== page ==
Gas turbine technology for aerospace applications is approaching limits in efficiency gains as efficiency gains today occur in very small increments. One limitation in conventional gas turbine technology is the combustion process, which destroys most of the exergy in the cycle. To address this limitation in a traditional Brayton power cycle, a hybrid system which is integrating a Solid Oxide Fuel Cell (SOFC) and gas turbine is developed. Hybrid systems involving fuel cells have better efficiencies than conventional power generation systems. The combination of a SOFC with a gas turbine has shown higher efficiencies than conventional gas turbine systems due to the reduction of exergy destruction in the heat addition process. A one-dimensional dynamic model of a SOFC is integrated in a SOFC-Combustor configuration with a gas turbine to develop efficient electrical power generation for aviation applications. The SOFC–Combustor configuration is an unique concept for reducing system weight, volume, complexity, and response time, which are important attributes for aerospace systems. SOFC-Combustor model was developed based on first principles with detailed modeling of the internal steam reformer, electrochemical and thermodynamics of the SOFC included. The overall purpose of this paper is to analyze the performance of the hybrid SOFC system for high altitude operation for both on-design and off-design operating conditions. Steady-state analysis for cruise condition performed to calculate the respective mission efficiencies. By determining the operating efficiencies of the system, gravimetric comparisons including fuel are performed for alternative power cycles for given flight durations. Transient analysis is performed to understand the behavior in the SOFC temperatures and hybrid system with sudden perturbations to the system (rapid throttle changes, environment changes).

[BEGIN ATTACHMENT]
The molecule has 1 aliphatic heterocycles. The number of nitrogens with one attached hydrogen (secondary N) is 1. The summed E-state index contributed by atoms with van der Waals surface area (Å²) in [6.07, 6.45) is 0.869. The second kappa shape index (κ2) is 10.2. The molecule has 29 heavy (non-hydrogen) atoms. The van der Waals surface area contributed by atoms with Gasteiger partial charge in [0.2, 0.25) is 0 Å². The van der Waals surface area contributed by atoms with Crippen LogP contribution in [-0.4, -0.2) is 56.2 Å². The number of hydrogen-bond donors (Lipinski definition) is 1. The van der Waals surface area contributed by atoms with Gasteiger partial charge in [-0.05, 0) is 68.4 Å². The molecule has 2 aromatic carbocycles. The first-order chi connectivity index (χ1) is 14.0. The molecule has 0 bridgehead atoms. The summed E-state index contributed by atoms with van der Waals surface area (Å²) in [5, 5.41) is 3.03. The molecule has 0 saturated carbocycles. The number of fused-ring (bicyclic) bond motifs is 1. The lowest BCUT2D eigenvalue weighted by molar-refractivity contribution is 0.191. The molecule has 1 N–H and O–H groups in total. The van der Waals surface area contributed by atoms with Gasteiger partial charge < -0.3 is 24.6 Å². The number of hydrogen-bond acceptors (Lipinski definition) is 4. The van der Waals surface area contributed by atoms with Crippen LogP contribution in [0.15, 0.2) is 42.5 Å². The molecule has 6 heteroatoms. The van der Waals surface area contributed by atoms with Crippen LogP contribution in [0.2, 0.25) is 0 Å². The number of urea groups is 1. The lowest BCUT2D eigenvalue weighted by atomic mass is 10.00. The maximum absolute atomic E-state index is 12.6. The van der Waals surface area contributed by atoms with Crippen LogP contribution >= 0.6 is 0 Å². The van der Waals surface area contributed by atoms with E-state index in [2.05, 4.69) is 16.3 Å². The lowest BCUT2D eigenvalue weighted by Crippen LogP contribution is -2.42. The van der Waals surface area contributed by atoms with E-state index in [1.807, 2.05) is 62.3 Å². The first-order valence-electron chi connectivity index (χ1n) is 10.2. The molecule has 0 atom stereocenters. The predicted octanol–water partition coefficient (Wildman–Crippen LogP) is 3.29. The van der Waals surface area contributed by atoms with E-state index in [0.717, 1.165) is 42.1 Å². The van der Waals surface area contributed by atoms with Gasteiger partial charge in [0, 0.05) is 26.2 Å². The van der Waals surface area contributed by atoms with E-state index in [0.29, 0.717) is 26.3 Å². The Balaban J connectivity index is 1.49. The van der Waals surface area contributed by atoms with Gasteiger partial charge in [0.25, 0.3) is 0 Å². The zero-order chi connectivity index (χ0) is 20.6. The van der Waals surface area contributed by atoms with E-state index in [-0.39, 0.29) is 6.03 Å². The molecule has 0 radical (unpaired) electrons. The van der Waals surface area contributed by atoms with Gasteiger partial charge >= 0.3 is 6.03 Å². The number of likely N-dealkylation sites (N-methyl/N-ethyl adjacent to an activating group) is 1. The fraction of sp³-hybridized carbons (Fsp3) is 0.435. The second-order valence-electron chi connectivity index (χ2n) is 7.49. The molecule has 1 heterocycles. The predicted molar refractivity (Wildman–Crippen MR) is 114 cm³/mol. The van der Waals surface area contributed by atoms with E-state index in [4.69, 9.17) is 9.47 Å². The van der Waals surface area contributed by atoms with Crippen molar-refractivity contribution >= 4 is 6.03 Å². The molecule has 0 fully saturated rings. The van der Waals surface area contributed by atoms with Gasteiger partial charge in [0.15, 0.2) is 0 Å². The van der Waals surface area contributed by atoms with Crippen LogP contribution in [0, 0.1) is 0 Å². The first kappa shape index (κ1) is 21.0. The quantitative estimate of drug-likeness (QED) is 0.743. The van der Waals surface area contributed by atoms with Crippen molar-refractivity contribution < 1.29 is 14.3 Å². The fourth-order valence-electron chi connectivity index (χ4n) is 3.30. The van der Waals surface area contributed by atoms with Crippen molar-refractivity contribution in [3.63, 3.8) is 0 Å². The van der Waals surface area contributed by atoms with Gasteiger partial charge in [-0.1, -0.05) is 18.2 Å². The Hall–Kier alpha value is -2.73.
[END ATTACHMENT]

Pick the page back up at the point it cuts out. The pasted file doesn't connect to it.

This content is only available via PDF.
You do not currently have access to this content.